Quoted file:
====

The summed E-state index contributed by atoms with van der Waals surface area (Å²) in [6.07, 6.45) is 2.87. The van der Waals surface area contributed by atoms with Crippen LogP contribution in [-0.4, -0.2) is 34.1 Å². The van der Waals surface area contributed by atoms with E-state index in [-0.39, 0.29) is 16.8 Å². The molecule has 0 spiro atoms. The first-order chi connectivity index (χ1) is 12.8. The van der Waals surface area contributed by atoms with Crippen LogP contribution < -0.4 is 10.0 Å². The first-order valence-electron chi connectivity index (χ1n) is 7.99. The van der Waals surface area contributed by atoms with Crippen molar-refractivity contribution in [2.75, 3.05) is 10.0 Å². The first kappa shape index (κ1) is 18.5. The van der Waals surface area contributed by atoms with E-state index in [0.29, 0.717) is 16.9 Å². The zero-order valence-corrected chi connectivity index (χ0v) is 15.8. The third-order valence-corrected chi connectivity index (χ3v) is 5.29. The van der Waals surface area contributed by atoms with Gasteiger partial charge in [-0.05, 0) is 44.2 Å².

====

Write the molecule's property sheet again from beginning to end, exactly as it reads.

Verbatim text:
The summed E-state index contributed by atoms with van der Waals surface area (Å²) in [6.07, 6.45) is 2.87. The van der Waals surface area contributed by atoms with Crippen LogP contribution in [-0.4, -0.2) is 34.1 Å². The van der Waals surface area contributed by atoms with E-state index in [-0.39, 0.29) is 16.8 Å². The molecule has 0 spiro atoms. The first-order chi connectivity index (χ1) is 12.8. The van der Waals surface area contributed by atoms with Crippen LogP contribution < -0.4 is 10.0 Å². The first-order valence-electron chi connectivity index (χ1n) is 7.99. The van der Waals surface area contributed by atoms with Crippen molar-refractivity contribution in [2.75, 3.05) is 10.0 Å². The first kappa shape index (κ1) is 18.5. The van der Waals surface area contributed by atoms with E-state index in [0.29, 0.717) is 16.9 Å². The zero-order valence-corrected chi connectivity index (χ0v) is 15.8. The third-order valence-corrected chi connectivity index (χ3v) is 5.29. The van der Waals surface area contributed by atoms with Gasteiger partial charge in [-0.05, 0) is 44.2 Å².